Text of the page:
British photojournalist John Cantlie has been in ISIL captivity since 2012. But rather than appearing as a passive object of captivity, he has emerged as a media tool for the group to pursue its wider aims.
New footage released this month, taking place against the backdrop of the busy streets of Mosul, was the first seen in more than a year. It was the seventh film of a series titled Lend Me Your Ears, in which a rather unenthusiastic and increasingly thin-looking Cantlie regurgitates standard rhetoric from Islamic State of Iraq and the Levant (ISIL, also known as ISIS) about how great they are and how corrupt and ineffective their enemies are.
In this case, Cantlie bemoaned the waste of $5bn of US taxpayers’ money spent bombing innocuous ISIL “media kiosks”.
The Listening Post – The provocation of ISIL propaganda
The imagery and detail in the series has painted a very different picture from Mosul and Aleppo from that covered in the mainstream press.
Shift in his value
He also has a column in the slick online ISIL magazine, Dabiq, in which he made headlines when he floated the idea that “a truce with Western nations is always an option in Shariah law”.
Unlike his video appearances we can be even less sure that the writing in Dabiq is Cantlie’s, although there is no doubting the shift in his value from hostage to an intimidated asset of a very different sort.
Indeed, while he initially appeared in the bright orange Guantanamo inspired jumpsuits, in his later films he is seen simply in black, ISIL’s shade of choice.
Stockholm syndrome, sometimes known as capture-bonding, describes how hostages can come to sympathise and develop positive feelings towards their captors. It is no surprise that after years in detention Cantlie is adjusting to do whatever he needs to do to survive.
|John Cantlie in a still from the latest ISIL video [YouTube.com] [Unspecified]|
He was captured by ISIL once before and released in a dramatic FSA-led rescue, saying afterwards that it was “every Englishman’s duty to try and escape if captured”.
Some have asked why his fellow journalist and hostage James Foley was beheaded in 2014 while Cantlie has been kept alive.
Could this prove a transition from observer of the war to a defender of ISIL’s role within it? His sister Jessica told The Sunday Times that “he believes at least two-thirds of what he is saying. He’s a very principled man.”
Yet before a Homeland-like dynamic is automatically assumed, let us not forget that Cantlie’s exposure to what ISIL has or hasn’t done, and how it has evolved since 2012, has been experienced from within and probably in a very controlled manner.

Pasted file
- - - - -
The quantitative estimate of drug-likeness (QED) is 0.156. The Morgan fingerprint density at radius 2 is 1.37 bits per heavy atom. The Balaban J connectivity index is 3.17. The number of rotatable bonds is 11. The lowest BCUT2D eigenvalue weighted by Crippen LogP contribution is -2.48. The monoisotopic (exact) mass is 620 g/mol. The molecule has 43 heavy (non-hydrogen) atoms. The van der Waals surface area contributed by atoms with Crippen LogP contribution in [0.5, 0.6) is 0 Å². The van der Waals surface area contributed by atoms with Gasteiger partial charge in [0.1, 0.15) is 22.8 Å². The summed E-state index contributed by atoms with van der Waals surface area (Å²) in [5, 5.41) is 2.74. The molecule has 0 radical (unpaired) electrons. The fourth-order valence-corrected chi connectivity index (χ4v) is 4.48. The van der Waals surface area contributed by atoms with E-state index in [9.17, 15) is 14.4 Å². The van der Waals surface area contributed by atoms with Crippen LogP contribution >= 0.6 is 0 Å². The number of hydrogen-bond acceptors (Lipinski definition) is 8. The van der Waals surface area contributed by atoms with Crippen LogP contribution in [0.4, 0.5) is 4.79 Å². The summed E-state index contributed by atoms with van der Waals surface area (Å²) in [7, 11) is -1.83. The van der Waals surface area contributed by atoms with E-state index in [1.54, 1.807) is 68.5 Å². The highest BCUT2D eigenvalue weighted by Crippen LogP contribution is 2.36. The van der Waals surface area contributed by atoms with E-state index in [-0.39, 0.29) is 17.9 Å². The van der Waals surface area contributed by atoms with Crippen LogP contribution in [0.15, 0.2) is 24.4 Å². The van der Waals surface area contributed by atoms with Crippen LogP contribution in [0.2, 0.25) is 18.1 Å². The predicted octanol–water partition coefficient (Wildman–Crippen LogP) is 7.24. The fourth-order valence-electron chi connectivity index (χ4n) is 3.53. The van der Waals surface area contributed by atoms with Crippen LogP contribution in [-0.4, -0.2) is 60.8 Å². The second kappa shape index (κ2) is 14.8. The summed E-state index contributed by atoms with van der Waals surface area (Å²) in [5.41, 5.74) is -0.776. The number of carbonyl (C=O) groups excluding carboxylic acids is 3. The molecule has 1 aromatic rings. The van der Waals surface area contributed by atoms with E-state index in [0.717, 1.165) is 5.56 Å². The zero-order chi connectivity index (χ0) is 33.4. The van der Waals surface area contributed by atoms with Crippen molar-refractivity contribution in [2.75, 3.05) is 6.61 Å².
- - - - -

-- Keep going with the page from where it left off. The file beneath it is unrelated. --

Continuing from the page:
Words of a free man?
Journalist Hala Jaber tweeted that his words “are not those of a free man”, while Reporters Without Borders condemned the “cowardly” use of a hostage as a reporter.
Hostages are powerful chips in the currency of conflict. While the executions of some have garnered global headlines, and the ransoms of others have filled ISIL’s coffers, Cantlie has found himself a niche within their plans.
His profile and means of delivering Western-style news segments that ISIL know will be reported, has meant that he is an important communications asset to a group whose image is a key part of recruitment, retention as well as being a means of tactical advantage.
Unlike the horror films of executions that are often captured in stills, Cantlie’s series are suitable for sharing and can be found embedded in updates on what is happening to him.
Meanwhile the story of a hostage is always a powerful human coda to explain vast and complex conflicts.
We know John from who he was before. The brave man who, when reporting from Syria without duress, literally looked down (and took a picture of) an advancing T-72 tank with its barrel pointing directly at him. The man whose family have already gathered hundreds of signatures as part of a petition asking the British government to do more to secure his release. This is the man who has become a filter by which ISIL pushes out its messages.
Are Cantlie’s ISIL videos believed? I doubt it, but ISIL’s media strategy is about seeking attention and defining the narrative, firmly based around the notion that all publicity is good publicity. Sadly this places the man himself as a pawn trapped in the middle of a war he meant only to observe.
James Denselow is a writer on Middle East politics and security issues and a research associate at the Foreign Policy Centre.
The views expressed in this article are the author’s own and do not necessarily reflect Al Jazeera’s editorial policy.
Source: Al Jazeera